Sustainable Youth Ministry by Mark DeVries. Is sustainable youth ministry possible—even after a leader leaves? With DeVries’s guidance, you’ll pinpoint the causes of division; then use his practical tools to lay a strong foundation that’s not built on one person or the latest trend.
Hurt 2.0 by Chap Clark.What do teenagers really think about adults? If you think you know the answer, you may be in for a surprise. According to Chap Clark, today’s adolescents have largely been abandoned by adults and left to fend for themselves in an uncertain world. As a result, teens have created their own world to serve as a shield against uncaring adults.
This Changes Everything: How the Gospel Transforms the Teen Years by Jaquelle Crow. This is an interesting book written by a young lady in her late teens that covers everything from identity being rooted in Christ to the impact of our relationships. Could be a worthwhile book for teenagers who are wrestling with how their faith informs their day to day living.
Rebels Rescued: A Student’s Guide to Reformed Theology by Brian Cosby. Easy to read, short book written for teenagers that lays out the basics of Reformed Theology in an understandable way.
Pray for Me Campaign How can we connect more adults with more young people more naturally than ever before? The Pray for Me Campaign was born out of this question. We believe every young person needs a team of Prayer Champions strategically praying for them. The Pray for Me Campaign creates a vast web of intergenerational relationships for young people and equips adult believers to pass on a sustainable faith to the next generation.
When Kids Hurt by Chap Clark. When Kids Hurt offers challenging insights on hard truth about contemporary adolescence to youth workers and parents in this accessible followup to the groundbreaking Hurt.
The Price of Privilege: How Parental Pressure and Material Advantage Are Creating a Generation of Disconnected and Unhappy Kids by Madeline Levine. In recent years, numerous studies have shown that bright, charming, seemingly confident and socially skilled teenagers from affluent, loving families are experiencing epidemic rates of depression, substance abuse, and anxiety disorders–rates higher than in any other socioeconomic group of American adolescents.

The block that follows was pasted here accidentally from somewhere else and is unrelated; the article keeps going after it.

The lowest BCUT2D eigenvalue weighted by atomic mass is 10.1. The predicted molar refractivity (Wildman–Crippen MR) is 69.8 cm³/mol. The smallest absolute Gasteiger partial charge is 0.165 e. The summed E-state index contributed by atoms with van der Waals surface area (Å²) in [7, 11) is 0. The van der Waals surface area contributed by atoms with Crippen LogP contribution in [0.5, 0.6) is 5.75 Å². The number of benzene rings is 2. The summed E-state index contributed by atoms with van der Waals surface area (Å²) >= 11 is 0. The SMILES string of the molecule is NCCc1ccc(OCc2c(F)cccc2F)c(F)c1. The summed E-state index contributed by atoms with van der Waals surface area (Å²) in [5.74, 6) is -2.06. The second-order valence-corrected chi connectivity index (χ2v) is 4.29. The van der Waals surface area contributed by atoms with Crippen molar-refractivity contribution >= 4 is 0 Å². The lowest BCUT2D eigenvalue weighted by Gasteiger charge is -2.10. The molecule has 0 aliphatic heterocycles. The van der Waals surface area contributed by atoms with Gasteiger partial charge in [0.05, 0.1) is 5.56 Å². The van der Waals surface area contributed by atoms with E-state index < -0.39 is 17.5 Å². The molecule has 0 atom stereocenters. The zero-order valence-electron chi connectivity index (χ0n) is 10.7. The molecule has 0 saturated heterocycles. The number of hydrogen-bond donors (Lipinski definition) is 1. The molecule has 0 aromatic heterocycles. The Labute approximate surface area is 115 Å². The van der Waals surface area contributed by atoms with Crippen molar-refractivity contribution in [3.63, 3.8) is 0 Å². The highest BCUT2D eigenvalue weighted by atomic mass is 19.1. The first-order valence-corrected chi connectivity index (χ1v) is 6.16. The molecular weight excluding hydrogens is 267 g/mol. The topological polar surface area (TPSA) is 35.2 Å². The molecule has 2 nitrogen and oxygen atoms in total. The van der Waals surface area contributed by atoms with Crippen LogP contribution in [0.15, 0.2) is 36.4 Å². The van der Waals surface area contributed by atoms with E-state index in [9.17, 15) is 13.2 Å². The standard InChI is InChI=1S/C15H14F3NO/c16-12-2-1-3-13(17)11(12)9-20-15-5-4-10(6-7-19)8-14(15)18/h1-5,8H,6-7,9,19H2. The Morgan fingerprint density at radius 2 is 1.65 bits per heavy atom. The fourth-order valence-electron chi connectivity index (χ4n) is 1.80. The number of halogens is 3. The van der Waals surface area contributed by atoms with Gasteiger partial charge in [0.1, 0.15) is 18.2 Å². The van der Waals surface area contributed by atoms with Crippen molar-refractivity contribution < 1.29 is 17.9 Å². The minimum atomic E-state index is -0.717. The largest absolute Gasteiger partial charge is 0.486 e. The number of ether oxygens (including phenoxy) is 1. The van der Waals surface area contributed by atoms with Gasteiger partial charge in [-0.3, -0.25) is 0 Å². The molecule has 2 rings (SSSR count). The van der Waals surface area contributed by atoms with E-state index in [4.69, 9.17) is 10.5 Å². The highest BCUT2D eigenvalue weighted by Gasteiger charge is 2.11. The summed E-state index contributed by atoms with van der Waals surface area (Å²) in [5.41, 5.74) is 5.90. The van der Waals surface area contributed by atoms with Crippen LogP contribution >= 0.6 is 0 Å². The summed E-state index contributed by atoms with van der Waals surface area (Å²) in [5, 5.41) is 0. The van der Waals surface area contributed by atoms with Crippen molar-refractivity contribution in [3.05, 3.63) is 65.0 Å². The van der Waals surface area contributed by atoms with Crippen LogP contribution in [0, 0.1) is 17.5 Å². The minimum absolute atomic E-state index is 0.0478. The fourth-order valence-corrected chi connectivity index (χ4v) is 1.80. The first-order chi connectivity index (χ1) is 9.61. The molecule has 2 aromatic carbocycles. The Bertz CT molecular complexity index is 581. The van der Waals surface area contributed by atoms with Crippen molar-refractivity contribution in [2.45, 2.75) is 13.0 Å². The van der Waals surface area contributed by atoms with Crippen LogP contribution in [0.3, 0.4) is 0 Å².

Current Youth Culture
Growing up Christian by Karl Graustein. Encourages 15- to 18-year-olds raised in Christian homes to take responsibility for their relationship with God and to grow in their love of Christ. To see the beauty, privilege, and blessing of growing up in the church, and yet also see the subtle and not so subtle dangers of being raised in the “”community of the saints,”” is a strong balance that every pastor, youth worker, parent, adolescent and child needs to have.
You Lost Me by David Kinnaman. As adolescence extends through the 20s, Kinnaman explores why some students leave their faith (or aspects of it) behind. Kinnaman’s insights can help parents and ministries understand the students that no longer come to church, and the conversations they can have with these students.
Learning for the Love of God, by Donald Opitz & Derek Melleby, Most Christian college students separate their academic life from church attendance, Bible study, and prayer. Too often discipleship of the mind is overlooked if not ignored altogether. In this lively and enlightening book, two authors who are experienced in college youth ministry show students how to be faithful in their studies, approaching education as their vocation.
Popologetics: Popular Culture in Christian Perspective by Ted Turnau. As culture is literally the soup in which our students swim, teaching them to consume it well and see the gospel in it is paramount. No book does a better job of giving parents and youth workers the categories to teach their students a well-rounded view of culture.
Growing Young: 6 Essential Strategies to Help Young People Discover and Love Your Church by Kara Powell. Providing a strategy any church can use to involve and retain teenagers and young adults. It profiles innovative churches that are engaging 15- to 29-year-olds and as a result are growing–spiritually, emotionally, missionally, and numerically. Packed with both research and practical ideas, Growing Young shows pastors and ministry leaders how to position their churches to engage younger generations in a way that breathes vitality, life, and energy into the whole church.
Youth Ministry in the 21st Century: Five Views edited by Chap Clark. Helpful book that gives an in depth look at 5 models of youth ministry through the eyes of practitioners of those models. After each author presents their view, the other four authors offer critique which helps the reader gain a fuller perspective of each view.
Gospel Centered Youth Ministry by Cameron Cole & Jon Neilson. This book covers many of the important issues of youth ministry through a Gospel centered lens.
A Youth Workers Field Guide to Parents by Danny Kwon. Helpful, straightforward, honest book written by a veteran youth worker full of good advice on working with parents in youth ministry.
Meet Generation Z: Understanding and Reaching the New Post-Christian World by James Emery White. A valuable book that will help you better understand those who were born between 1993 and 2012. Helpful for anyone who is called to work with that age demographic.
Your First Two Years of Youth Ministry: A Personal and Practical Guide to Starting Right by Doug Fields. A straightforward book that provides solid advice on how to establish a youth program. The principles of this book can be adapted for different cultural contexts.
Engaging the Soul of Youth Culture and Youth Culture 101 by Walt Mueller. In order to reach youth with the truth of the gospel, adults need to see what they see and hear what they hear. Navigate teens’ world views in order to share matters of faith.
Personal Spiritual Development